Monday, November 03, 2008



Charles Nemeroff has been in the news lately, under investigation by Senator Grassley for allegedly violating NIH regulations on conflict of interest and disclosure. The fallout to date includes his severance from several NIH-funded projects at Emory University School of Medicine, a freeze of NIH funding for a major center grant, and his stepping down from Emory’s chair of psychiatry while an internal investigation proceeds. Some amazing documents were released by the Senator. Among other surprises, they contained a scathing critique of a Nemeroff publication by Emory’s Dean Claudia Adkison, and evidence that Dr. Nemeroff tried to get himself off the hook within Emory by smearing third parties and blaming them for harassment. Now that these internal documents have been released by the Senate Committee on Finance and then appeared in The New York Times, Dr. Nemeroff will have even more explaining to do.

The word is finally out. Dr. Nemeroff’s credibility is under a cloud, to say the least, and his influence is rapidly waning. After all, who wants to be associated with a suspect and a loser? In the hardnosed, commercial world of Continuing Medical Education, for instance, the signs are that Dr. Nemeroff is toast. Whereas he once coordinated multi-city traveling CME road shows and a parade of spots on CME websites like Medscape, his profile now is suffering. Go to this Medscape website, for instance. You will find that his current Expert Viewpoint spots are missing, replaced by the message, “This article is temporarily unavailable.”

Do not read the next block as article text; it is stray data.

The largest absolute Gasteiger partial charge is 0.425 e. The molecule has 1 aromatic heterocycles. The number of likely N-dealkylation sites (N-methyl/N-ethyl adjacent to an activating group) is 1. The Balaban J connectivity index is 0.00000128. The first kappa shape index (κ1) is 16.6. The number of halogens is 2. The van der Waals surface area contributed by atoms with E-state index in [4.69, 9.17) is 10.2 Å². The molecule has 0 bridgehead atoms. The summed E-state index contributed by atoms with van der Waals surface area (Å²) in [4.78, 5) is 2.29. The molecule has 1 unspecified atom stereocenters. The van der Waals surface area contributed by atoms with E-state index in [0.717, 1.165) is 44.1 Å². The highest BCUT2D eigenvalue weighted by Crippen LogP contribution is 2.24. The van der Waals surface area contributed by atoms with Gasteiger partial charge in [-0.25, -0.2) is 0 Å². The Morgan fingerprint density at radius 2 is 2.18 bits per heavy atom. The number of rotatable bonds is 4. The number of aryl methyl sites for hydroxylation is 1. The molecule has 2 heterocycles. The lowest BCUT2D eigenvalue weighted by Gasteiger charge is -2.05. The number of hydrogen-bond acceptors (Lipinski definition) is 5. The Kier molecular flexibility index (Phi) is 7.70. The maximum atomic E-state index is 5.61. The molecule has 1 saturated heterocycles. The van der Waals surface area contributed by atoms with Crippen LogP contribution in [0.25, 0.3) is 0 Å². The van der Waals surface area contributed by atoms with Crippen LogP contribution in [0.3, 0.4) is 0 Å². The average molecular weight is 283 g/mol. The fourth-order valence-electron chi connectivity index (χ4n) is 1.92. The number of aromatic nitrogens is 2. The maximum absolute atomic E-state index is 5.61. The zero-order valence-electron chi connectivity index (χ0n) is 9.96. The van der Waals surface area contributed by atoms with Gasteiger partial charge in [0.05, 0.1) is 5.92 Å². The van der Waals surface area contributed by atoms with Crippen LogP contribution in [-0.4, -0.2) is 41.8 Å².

Well, good for Medscape. They came in for their share of criticism, here and here, a while back. Now they deserve credit for displaying ethical standards. Meanwhile, we are waiting for another company called CME Outfitters to get the message. Dr. Nemeroff is slated to moderate a raft of new programs for this company in the coming weeks, sponsored by corporations like Pfizer, AstraZeneca, and Ortho-McNeil Janssen. CME Outfitters' logo, after all, is Education with Integrity. Sooner or later the pharmaceutical corporations, like the CME companies, will understand that they are not helping themselves by trotting out a shopworn and sleazy KOL figurehead like Nemeroff for their marketing efforts. And other KOLs who up to now were willing to "wet their beaks" in these CME forums controlled by the Boss of Bosses Nemeroff will now be leery of associating with him.

The fallout continues.
Bernard Carroll


Anonymous said...

"...Now they deserve credit for displaying ethical standards..."

Do they?

I would argue they applied NO ethical standards in either case. They applied the "does the mascot bring 'em in" test. If the mascot is "popular" then use him. If the mascot is "unpopular" then don't use him.

Removal of Nemeroff's "articles" from a website simply means he is more toxic than good for the website; it's a business decision. It does NOT imply that an ethical dimension was put into the calculus. You are too generous to state otherwise.

Nancy Fruge said...

As accredited providers of continuing medical, nursing, and pharmacy education; Medscape has a duty to ensure that the CME/CE activities they provide are free of commercial bias. I commend the Medscape team for responding rapidly to an adverse event in a manner that is in the best interest of the public.

Bernard Carroll said...

Anonymous, at times it can be productive to give someone the benefit of the doubt. After all, motives can be inscrutable and constant cynicism is not a healthy state of mind. Medscape's future behavior will be the key to resolving our difference of perception.

Bernard Carroll